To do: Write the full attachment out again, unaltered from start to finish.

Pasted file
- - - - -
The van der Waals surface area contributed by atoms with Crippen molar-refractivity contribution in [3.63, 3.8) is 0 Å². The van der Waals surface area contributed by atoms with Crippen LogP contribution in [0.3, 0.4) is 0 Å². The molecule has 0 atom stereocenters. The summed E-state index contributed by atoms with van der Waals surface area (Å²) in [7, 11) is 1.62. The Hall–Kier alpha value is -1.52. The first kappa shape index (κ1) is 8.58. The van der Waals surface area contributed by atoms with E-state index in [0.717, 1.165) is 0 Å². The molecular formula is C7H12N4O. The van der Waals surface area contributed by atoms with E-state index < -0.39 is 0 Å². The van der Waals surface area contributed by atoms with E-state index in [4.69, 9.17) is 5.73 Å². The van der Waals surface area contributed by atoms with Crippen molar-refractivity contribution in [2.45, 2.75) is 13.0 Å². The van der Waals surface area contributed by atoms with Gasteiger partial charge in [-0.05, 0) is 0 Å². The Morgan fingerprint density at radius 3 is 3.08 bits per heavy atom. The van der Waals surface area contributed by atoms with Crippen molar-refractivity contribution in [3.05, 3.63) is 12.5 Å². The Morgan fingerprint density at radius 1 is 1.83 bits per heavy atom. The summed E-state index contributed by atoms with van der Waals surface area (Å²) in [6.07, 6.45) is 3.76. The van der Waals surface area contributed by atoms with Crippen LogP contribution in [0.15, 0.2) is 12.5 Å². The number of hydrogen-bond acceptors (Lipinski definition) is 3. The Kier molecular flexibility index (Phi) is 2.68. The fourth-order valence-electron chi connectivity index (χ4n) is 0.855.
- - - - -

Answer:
The van der Waals surface area contributed by atoms with Crippen molar-refractivity contribution in [3.63, 3.8) is 0 Å². The van der Waals surface area contributed by atoms with Crippen LogP contribution in [0.3, 0.4) is 0 Å². The molecule has 0 atom stereocenters. The summed E-state index contributed by atoms with van der Waals surface area (Å²) in [7, 11) is 1.62. The Hall–Kier alpha value is -1.52. The first kappa shape index (κ1) is 8.58. The van der Waals surface area contributed by atoms with E-state index in [0.717, 1.165) is 0 Å². The molecular formula is C7H12N4O. The van der Waals surface area contributed by atoms with E-state index < -0.39 is 0 Å². The van der Waals surface area contributed by atoms with E-state index in [4.69, 9.17) is 5.73 Å². The van der Waals surface area contributed by atoms with Crippen molar-refractivity contribution in [2.45, 2.75) is 13.0 Å². The van der Waals surface area contributed by atoms with Gasteiger partial charge in [-0.05, 0) is 0 Å². The Morgan fingerprint density at radius 3 is 3.08 bits per heavy atom. The van der Waals surface area contributed by atoms with Crippen molar-refractivity contribution in [3.05, 3.63) is 12.5 Å². The Morgan fingerprint density at radius 1 is 1.83 bits per heavy atom. The summed E-state index contributed by atoms with van der Waals surface area (Å²) in [6.07, 6.45) is 3.76. The van der Waals surface area contributed by atoms with Crippen LogP contribution in [0.15, 0.2) is 12.5 Å². The number of hydrogen-bond acceptors (Lipinski definition) is 3. The Kier molecular flexibility index (Phi) is 2.68. The fourth-order valence-electron chi connectivity index (χ4n) is 0.855.